That comes from these wars and Pyrrhus himself.
The Battle of Heraclea of 280 BCE pitted Roman Consul Publius Valerius Laevinus against Pyrrhus.
Laevinus marched on Pyrrhus, wanting a fight as far away from Roman territory as possible. A bold plan, but he had a large force (estimated at around 42,000 soldiers) and could feed it with a little pillage and plunder along the way.
Pyrrhus is said to have had around 35,000 soldiers at Heraclea, but he also had such exotic weapons as war elephants. Something the Roman legion would have had little experience of!
This was the first time in history that two Mediterranean-dominating infantry plans would go head to head. The Roman Legion versus the Macedonian Phalanx.
A regular Phalanx was the round-shield, spear wielding standard of Greek combat for hundreds of years but it was innovated upon, particularly by Phillip II of Macedon (a nice gift for his overpampered son) to deepen the formation. They then also used sarissa, a much longer spear. This allowed a tight formation, a curled-up hedgehog ball with the ability to march forward and thrust the spears whilst protecting itself with the small, round shields. The formation, along with the gruelling and regular drills expected of a Macedonian Phalanx made it a formidable force that under Phillip II and Alexander conquered much of the East.
However we’ve also discussed how the Roman Legion’s tactics evolved. No longer utilising that tight-knit phalanx strategy legions were now able to organise into maniples or smaller units. Allowing them freedom to break and move, or still come together if need be. They, too, were now well drilled.
The result of these two meeting? Quite underwhelming, obviously! The phalanx couldn’t break the legion, the legion couldn’t break the phalanx but when you’ve got the largest land mammals at your disposal that seems the perfect time to use them.
Pyrrhus unleashed the war elephants, causing disarray in the Roman ranks, and then he sent his Thessalian cavalry in to mop up the panic.
Numbers differ between sources, but the important thing to note is that whilst Rome likely lost twice to three times as many soldiers as Pyrrhus, the losses to Pyrrhus were also staggering for a ‘victory’.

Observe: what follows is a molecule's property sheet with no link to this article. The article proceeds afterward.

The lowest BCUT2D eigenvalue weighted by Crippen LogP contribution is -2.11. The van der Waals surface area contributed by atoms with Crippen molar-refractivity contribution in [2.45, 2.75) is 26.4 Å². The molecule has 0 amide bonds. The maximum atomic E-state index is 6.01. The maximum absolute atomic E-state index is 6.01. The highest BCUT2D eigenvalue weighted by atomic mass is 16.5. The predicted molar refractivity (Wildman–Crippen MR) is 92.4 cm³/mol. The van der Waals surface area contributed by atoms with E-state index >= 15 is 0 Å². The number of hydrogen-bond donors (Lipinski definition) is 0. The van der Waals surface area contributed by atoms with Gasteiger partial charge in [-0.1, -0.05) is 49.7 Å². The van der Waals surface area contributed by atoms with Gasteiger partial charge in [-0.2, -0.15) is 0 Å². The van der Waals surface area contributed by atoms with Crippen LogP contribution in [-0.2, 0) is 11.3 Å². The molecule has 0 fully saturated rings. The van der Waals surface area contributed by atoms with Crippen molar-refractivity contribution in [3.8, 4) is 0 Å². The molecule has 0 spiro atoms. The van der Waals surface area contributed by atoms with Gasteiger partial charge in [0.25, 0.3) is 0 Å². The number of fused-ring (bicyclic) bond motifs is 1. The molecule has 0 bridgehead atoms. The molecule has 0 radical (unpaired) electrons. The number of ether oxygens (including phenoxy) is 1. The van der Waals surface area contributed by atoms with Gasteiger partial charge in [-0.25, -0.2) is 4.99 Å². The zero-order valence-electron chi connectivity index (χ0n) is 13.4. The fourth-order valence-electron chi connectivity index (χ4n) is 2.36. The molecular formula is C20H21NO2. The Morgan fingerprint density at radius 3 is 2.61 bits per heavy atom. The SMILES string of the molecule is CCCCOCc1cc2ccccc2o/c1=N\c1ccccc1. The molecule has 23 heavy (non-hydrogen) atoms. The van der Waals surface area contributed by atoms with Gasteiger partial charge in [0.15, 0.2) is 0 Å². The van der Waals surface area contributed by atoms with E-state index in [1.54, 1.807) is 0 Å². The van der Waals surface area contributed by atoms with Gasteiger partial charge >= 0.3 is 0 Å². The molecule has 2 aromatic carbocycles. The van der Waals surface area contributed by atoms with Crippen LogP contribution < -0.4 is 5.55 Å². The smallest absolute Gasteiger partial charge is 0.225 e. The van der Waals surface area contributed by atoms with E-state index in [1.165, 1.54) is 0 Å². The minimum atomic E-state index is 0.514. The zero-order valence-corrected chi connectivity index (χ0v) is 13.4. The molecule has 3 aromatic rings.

Even in defeat, Romans can hurt you.
Both sides would retreat, lick their wounds, adapt their strategies and fight again.
What is important is that Dio notes that the Romans sent envoys to negotiate an exchange of war captives (a temporary truce after battle, allowing nations to collect their dead or an exchange of your war prisoners was not uncommon). Pyrrhus, Dio notes, believed they must also, after such a defeat, want to broker a peace and was surprised when they refused the peace he offered.
He sent his own envoy, Cineas, to Rome to petition the Senate for peace. Apparently the old, blind senator, Appius Claudius Caecus (an incredibly important figure in the Roman Republic, having commissioned the Via Appia – named after him – and the first aqueduct, the Aqua Appia – named after him!) who was carried to the senate house in a litter (being old and blind) warned the Senate not to trust Pyrrhus. His belief was a truce was not advantageous to the state of Rome, Pyrrhus was not to be trusted and his envoy, Cineas should be dismissed immediately, and Rome should demand that Pyrrhus return to Epirus and make his proposals from there.
This carried such weight that the senate, once seemingly inclined towards peace, agreed with the ol’ fella.
He had a point, too. Many Italic peoples in the South had already been won over by Pyrrhus’ victory over the Romans, other cities of Magna Graecia, the Greater Greek colonies, once hesitant to make an enemy of Rome were also now choosing to ally with Pyrrhus.
There is evidence to suggest Pyrrhus’ motives for joining the war, too, were suspect. He had, apparently, long admired Sicily. Potentially any establishment of a stronghold in the Southern Italian peninsula would lead to a spread Westward and an attempt to control the island. At this point it was not a Roman territory but surely Rome had eyes on it, too?
Whatever was to be, things were in an odd balance. Rome had been defeated but Pyrrhus had felt the force of what it meant to challenge Rome in combat. What’s more, by this point Rome had a wealth of people and military talent to draw from, controlling the territories they did. Meanwhile Pyrrhus had trouble getting reinforcements from the mainland and was reliant on his standing with the people in the Southern Italian peninsula.
Things were about to get interesting.
Read the other parts in our ‘Roman History in a Nutshell’ Series:
The Founding – 753 BCE and Before
The Kingdom – 753 BCE – 509 BCE
The Patrician Era and the Conflict of the Orders – 494 BCE – 287 BCE
Wars with Etruscans Pre-753 BCE – ~264 BCE
Wars with Sabines, Veii & Fidenae ~753 BCE – ~287 BCE
The Latin Wars 7th Century BCE – ~338 BCE
The Gallic Wars ~390 BCE – ~284 BCE
The Rest of the Med ~2,000 BCE – ~3rd Century BCE
The Samnite Wars ~343 BCE – ~290 BCE